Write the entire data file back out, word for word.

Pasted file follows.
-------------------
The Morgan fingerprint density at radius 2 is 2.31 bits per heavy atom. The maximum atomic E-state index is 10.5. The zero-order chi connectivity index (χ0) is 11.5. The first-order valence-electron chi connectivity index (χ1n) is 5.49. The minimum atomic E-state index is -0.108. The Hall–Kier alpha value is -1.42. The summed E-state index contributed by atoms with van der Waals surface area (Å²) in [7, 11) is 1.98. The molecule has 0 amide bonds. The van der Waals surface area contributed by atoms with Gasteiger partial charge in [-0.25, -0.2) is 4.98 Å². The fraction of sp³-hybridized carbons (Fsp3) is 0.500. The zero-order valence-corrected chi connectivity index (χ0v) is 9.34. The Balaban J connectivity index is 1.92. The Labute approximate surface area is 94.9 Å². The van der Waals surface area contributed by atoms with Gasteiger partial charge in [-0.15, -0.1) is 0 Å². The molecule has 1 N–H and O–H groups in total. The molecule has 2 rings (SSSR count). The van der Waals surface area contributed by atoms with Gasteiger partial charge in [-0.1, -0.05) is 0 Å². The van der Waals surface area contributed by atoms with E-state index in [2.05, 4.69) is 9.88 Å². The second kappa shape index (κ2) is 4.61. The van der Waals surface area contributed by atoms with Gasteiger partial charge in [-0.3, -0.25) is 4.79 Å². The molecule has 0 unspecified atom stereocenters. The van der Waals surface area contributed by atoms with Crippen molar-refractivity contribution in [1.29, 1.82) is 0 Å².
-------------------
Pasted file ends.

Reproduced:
The Morgan fingerprint density at radius 2 is 2.31 bits per heavy atom. The maximum atomic E-state index is 10.5. The zero-order chi connectivity index (χ0) is 11.5. The first-order valence-electron chi connectivity index (χ1n) is 5.49. The minimum atomic E-state index is -0.108. The Hall–Kier alpha value is -1.42. The summed E-state index contributed by atoms with van der Waals surface area (Å²) in [7, 11) is 1.98. The molecule has 0 amide bonds. The van der Waals surface area contributed by atoms with Gasteiger partial charge in [-0.25, -0.2) is 4.98 Å². The fraction of sp³-hybridized carbons (Fsp3) is 0.500. The zero-order valence-corrected chi connectivity index (χ0v) is 9.34. The Balaban J connectivity index is 1.92. The Labute approximate surface area is 94.9 Å². The van der Waals surface area contributed by atoms with Gasteiger partial charge in [-0.15, -0.1) is 0 Å². The molecule has 1 N–H and O–H groups in total. The molecule has 2 rings (SSSR count). The van der Waals surface area contributed by atoms with Gasteiger partial charge in [-0.1, -0.05) is 0 Å². The van der Waals surface area contributed by atoms with E-state index in [2.05, 4.69) is 9.88 Å². The second kappa shape index (κ2) is 4.61. The van der Waals surface area contributed by atoms with Gasteiger partial charge in [-0.3, -0.25) is 4.79 Å². The molecule has 0 unspecified atom stereocenters. The van der Waals surface area contributed by atoms with Crippen molar-refractivity contribution in [1.29, 1.82) is 0 Å².